Steve Lazarides Takes Us Behind the Scenes on Laz Emporium, His Soul-Filling Venture in the Heart of London’s Soho Neigborhood
Photography by Tom Medwell
Steve Lazarides, you could say, is a bit of a punk. He’s had many roles in the art world, often cited as Banksy’s manager, an art show impresario, as well as running his own London galleries in Soho, Fitzrovia and lastly in the heart of the elite art world, Mayfair. But whatever he’s up to, he’s always looking to break the rules and push the art world out of its comfort zone. He rarely minces his words. “The art world’s just become so unfeasibly boring,” he says. “Even the side of it I was doing. It just became purely about monetary value. It got to the stage that no one would ask about the actual painting I was selling, it was always ‘how much is it and do you think it’ll go up in value?’ And when that became the predominant force within the art world—and it is—then I think that it’s time for it to die.”
Eschewing the elitist art world, his latest venture Laz Emporium (with a shop right in the heart of Soho) offers a series of home artworks created with acclaimed artists like Gorillaz founder, Jamie Hewlett, Charming Baker, Mode 2, Stash and others. He’s not creating exhibitions, screen prints or canvases but unique, handcrafted homewares like tables, lampshades, crockery and even tea towels. And he’s happier than ever doing it, getting his hands dirty creating things and not showing art investors around a silent gallery.
He elaborates: “I was looking at bits of my house like the table top and the duvet and cushions, and suddenly it was a light bulb moment where I was like ‘I could make a home invasion!’” The shop space is covered floor to ceiling with graffiti and pulses with drum n bass, and his “home invasion” art. “I decided to try and work images into various mediums. I wanted to make handcrafted, beautiful artifacts. I didn’t want to mass-produce stuff and I have no intention of expanding and opening another shop or taking any sponsorship or do brand collaborations or any of that shit. I’m too independent. I just wanted to make our own stuff and have the freedom to make that stuff in whatever volume I wanted. There’s a certain type of demographic at a certain time of life and they’ve filled their walls up. There’s no more space left. It’s hard for people to decide to take one piece down so they can put another one up. Your thought processes may change but your love of art doesn’t disappear so you still have the ability to buy books or fucking cushions, lamp- shades or tea towels. I’m as in love with the Charming Baker naked woman tea towel as I am with any Banksy I’ve ever sold and that’s a £40/$54 item on a bit of linen. But it looks like a banging piece of art.”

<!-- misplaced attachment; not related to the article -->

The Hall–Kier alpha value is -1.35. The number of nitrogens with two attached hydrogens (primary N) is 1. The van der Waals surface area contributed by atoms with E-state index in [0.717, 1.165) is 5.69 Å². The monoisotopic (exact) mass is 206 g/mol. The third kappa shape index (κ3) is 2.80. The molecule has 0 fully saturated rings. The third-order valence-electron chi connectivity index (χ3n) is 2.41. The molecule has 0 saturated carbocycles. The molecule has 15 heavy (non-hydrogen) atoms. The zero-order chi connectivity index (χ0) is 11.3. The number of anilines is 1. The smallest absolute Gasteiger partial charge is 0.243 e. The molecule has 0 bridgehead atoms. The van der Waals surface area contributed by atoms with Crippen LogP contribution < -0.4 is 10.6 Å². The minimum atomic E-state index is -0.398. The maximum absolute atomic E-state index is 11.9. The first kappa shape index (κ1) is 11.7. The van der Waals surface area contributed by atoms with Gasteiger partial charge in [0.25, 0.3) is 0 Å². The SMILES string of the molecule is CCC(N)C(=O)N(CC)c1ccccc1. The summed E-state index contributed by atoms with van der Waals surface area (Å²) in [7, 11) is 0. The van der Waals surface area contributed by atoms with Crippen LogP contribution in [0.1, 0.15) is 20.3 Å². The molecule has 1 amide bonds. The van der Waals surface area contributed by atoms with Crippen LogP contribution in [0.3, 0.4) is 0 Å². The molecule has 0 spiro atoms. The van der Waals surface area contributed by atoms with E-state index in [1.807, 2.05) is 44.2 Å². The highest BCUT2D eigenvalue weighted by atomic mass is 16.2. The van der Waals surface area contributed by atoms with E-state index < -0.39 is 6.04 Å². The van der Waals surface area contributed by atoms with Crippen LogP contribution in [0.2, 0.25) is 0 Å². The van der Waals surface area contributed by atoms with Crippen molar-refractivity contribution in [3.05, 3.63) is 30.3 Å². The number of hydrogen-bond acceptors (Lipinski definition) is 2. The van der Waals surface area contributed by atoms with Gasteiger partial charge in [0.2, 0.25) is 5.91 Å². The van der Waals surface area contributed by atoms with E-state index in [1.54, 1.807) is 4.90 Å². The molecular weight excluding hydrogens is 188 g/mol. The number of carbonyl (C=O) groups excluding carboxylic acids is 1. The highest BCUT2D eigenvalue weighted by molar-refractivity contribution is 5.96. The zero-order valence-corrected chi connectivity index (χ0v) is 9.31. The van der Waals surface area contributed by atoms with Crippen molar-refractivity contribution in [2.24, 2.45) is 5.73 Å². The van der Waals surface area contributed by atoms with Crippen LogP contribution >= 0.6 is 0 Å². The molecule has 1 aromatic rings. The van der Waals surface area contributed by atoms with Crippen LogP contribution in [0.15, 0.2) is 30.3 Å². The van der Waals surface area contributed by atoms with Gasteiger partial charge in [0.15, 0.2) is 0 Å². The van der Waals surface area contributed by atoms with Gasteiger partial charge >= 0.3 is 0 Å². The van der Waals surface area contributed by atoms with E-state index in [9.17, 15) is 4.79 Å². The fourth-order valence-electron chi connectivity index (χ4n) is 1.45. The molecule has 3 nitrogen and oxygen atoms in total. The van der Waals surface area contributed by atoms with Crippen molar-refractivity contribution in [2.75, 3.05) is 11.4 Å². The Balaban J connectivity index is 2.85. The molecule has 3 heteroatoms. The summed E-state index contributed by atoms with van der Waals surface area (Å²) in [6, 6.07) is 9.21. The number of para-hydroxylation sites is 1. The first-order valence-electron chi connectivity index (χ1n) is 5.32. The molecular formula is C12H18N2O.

He sees the shop as an outlet store for the enormous production HQ he’s built out in the woods near his hometown of Bristol. Below the shop there’s also an exhibition space in the basement (complete with bar) but he doesn’t want to be holding the usual art shows there. He’s wants to program cultural events and if an artist wants to show some work there then cool, no pressure to sell any of it. “I think the artists trust me. I’ve been here long enough. I’ve always stayed true to the way I do things. I’ve always been an awkward cunt. That’s well documented. I think what really got it was I told the artists it was too hard a concept for me to explain so I told them to send me some imagery and let me have a play with it and send them some samples back. I managed to get a line drawing out of Mode 2! That’s like the Holy Grail.”
He says with genuine excitement: “I got this thing in my head that everything we’re doing is a piece of art. The way we’re making the lampshades for instance. We get the images from the artist, which we work on, and then screen print by hand. Then I take them to the world’s weirdest fuck- ing lampshade maker. You’d think it was some old lady doing them but it’s my mate Grumpy Mark. It really is like smuggling their art into people’s houses in a new way. I think if I tried this 10 years ago I’m not sure the artists would have done it but I think that now the artists I’m working with are at a stage where they’re comfortable with themselves and their art. They’re supposed to be allowed to enjoy them- selves. Also this isn’t like a life or death exhibition that their whole career rides on and it’s a totally different relationship now that I’ve got with the artists. It’s a much more comfortable place to be. They’ve been incredibly receptive to working with me and I’m eternally grateful but at the same time, we’ve made them some of the best shit they’ve ever had done. Jamie Hewlett was really happy and that made me happy. If I can please Jamie Hewlett and Mode 2, then I’m doing ok.”